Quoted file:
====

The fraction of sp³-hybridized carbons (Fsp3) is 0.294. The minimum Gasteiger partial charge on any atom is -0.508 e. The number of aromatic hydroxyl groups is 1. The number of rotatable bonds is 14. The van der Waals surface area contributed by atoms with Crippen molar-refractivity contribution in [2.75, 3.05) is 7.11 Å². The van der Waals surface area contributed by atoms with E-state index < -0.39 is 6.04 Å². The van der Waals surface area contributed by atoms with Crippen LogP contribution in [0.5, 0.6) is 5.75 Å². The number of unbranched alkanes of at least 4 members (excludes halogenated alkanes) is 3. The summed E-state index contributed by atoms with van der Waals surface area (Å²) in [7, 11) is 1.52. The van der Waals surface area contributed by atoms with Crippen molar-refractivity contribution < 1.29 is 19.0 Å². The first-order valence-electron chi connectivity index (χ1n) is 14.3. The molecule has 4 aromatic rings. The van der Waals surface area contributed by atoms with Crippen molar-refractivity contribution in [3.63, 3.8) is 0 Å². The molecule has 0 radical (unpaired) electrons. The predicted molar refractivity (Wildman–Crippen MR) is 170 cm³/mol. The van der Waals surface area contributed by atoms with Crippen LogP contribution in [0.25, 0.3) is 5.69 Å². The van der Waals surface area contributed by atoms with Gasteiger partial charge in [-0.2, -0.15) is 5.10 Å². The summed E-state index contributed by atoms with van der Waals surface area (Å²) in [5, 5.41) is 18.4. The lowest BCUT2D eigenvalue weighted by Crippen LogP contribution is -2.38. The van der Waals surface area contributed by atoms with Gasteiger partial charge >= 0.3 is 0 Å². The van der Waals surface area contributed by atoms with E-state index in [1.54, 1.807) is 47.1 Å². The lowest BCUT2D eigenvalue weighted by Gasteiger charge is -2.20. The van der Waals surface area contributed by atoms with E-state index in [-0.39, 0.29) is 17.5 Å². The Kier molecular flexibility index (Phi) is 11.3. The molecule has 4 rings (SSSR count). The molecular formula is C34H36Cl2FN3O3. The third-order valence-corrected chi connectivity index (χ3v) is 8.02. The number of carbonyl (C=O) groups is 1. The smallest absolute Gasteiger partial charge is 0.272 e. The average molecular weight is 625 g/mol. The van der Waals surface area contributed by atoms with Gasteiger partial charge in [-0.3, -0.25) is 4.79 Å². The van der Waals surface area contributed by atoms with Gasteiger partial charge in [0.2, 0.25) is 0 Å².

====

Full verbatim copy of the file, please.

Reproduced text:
The fraction of sp³-hybridized carbons (Fsp3) is 0.294. The minimum Gasteiger partial charge on any atom is -0.508 e. The number of aromatic hydroxyl groups is 1. The number of rotatable bonds is 14. The van der Waals surface area contributed by atoms with Crippen molar-refractivity contribution in [2.75, 3.05) is 7.11 Å². The van der Waals surface area contributed by atoms with E-state index < -0.39 is 6.04 Å². The van der Waals surface area contributed by atoms with Crippen LogP contribution in [0.5, 0.6) is 5.75 Å². The number of unbranched alkanes of at least 4 members (excludes halogenated alkanes) is 3. The summed E-state index contributed by atoms with van der Waals surface area (Å²) in [7, 11) is 1.52. The van der Waals surface area contributed by atoms with Crippen molar-refractivity contribution < 1.29 is 19.0 Å². The first-order valence-electron chi connectivity index (χ1n) is 14.3. The molecule has 4 aromatic rings. The van der Waals surface area contributed by atoms with Crippen molar-refractivity contribution in [3.63, 3.8) is 0 Å². The molecule has 0 radical (unpaired) electrons. The predicted molar refractivity (Wildman–Crippen MR) is 170 cm³/mol. The van der Waals surface area contributed by atoms with Crippen LogP contribution in [0.25, 0.3) is 5.69 Å². The van der Waals surface area contributed by atoms with Gasteiger partial charge in [-0.2, -0.15) is 5.10 Å². The summed E-state index contributed by atoms with van der Waals surface area (Å²) in [5, 5.41) is 18.4. The lowest BCUT2D eigenvalue weighted by Crippen LogP contribution is -2.38. The van der Waals surface area contributed by atoms with Gasteiger partial charge >= 0.3 is 0 Å². The van der Waals surface area contributed by atoms with E-state index in [1.54, 1.807) is 47.1 Å². The lowest BCUT2D eigenvalue weighted by Gasteiger charge is -2.20. The van der Waals surface area contributed by atoms with E-state index in [-0.39, 0.29) is 17.5 Å². The Kier molecular flexibility index (Phi) is 11.3. The molecule has 4 rings (SSSR count). The molecular formula is C34H36Cl2FN3O3. The third-order valence-corrected chi connectivity index (χ3v) is 8.02. The number of carbonyl (C=O) groups is 1. The smallest absolute Gasteiger partial charge is 0.272 e. The average molecular weight is 625 g/mol. The van der Waals surface area contributed by atoms with Gasteiger partial charge in [-0.3, -0.25) is 4.79 Å². The van der Waals surface area contributed by atoms with Gasteiger partial charge in [0.2, 0.25) is 0 Å².